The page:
This talk will focus on new technological developments and questions in two very different applications of magnetic resonance imaging (MRI). In the past ten years advances in superconducting materials have made human sized magnets operating between 7 and 11.7 Tesla feasible. These correspond to operating frequencies of 300-500 MHz. The main RF challenges involved are enabling uniform distribution of the magnetic component of the RF field throughout the body, while maintaining the electric component to within federal safety guidelines. New RF technology includes multi-element transmit arrays and on-board amplifiers which must operate in these very strong magnetic fields. At the other end of the spectrum, much of the developing world does not have the financial resources for even low-cost commercial MRI systems. We are trying to construct a portable, budget MRI system aimed at treating children with hydrocephalus. This will consist of a Halbach permanent magnet, and multiple very low frequency modules operating at approximately 2.5 MHz. Design criteria and image reconstruction strategies will be discussed.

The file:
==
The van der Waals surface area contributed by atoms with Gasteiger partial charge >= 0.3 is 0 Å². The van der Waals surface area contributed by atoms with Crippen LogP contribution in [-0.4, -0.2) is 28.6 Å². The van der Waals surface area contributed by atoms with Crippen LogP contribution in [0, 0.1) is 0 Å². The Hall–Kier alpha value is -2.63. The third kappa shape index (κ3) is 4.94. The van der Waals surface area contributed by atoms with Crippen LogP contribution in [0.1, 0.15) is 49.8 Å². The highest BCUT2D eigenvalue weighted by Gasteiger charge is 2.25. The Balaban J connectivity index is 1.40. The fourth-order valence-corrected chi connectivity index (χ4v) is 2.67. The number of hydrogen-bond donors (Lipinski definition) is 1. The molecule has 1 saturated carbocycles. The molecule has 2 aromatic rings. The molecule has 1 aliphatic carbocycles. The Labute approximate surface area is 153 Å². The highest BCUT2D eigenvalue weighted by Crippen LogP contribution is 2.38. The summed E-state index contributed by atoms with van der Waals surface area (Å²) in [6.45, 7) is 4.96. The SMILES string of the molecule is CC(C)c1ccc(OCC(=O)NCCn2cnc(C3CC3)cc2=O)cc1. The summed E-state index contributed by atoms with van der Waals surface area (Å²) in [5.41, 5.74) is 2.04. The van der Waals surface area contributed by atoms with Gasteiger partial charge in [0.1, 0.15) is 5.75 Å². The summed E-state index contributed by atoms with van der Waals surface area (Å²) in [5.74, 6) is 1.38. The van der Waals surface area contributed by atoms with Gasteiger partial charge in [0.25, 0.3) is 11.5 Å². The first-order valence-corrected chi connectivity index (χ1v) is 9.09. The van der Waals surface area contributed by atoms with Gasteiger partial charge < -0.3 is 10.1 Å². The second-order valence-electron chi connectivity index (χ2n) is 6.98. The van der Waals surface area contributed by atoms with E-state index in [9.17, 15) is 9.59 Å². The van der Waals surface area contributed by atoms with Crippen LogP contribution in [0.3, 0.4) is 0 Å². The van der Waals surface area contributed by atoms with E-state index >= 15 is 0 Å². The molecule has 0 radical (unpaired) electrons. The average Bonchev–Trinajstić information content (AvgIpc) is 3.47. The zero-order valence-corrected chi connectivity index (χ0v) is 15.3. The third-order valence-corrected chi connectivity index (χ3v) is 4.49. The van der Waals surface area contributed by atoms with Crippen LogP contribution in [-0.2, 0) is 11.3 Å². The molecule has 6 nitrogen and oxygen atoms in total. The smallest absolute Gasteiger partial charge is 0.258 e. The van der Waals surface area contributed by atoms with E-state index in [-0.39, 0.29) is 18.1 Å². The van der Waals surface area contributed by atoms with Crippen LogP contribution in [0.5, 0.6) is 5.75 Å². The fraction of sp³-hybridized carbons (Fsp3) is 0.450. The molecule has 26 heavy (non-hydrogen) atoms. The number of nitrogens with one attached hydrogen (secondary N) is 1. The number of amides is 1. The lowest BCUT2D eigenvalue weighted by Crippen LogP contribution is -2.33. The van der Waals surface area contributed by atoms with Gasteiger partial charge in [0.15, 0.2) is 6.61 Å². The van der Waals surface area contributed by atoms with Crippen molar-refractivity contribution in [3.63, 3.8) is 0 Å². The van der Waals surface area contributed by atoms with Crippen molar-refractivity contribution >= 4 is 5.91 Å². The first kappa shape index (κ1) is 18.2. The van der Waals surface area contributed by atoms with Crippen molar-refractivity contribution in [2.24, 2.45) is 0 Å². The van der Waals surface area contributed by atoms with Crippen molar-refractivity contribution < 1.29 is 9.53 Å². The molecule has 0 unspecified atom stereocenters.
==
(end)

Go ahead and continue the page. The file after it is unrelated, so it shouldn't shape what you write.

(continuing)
Andrew Webb, Leiden University Medical Center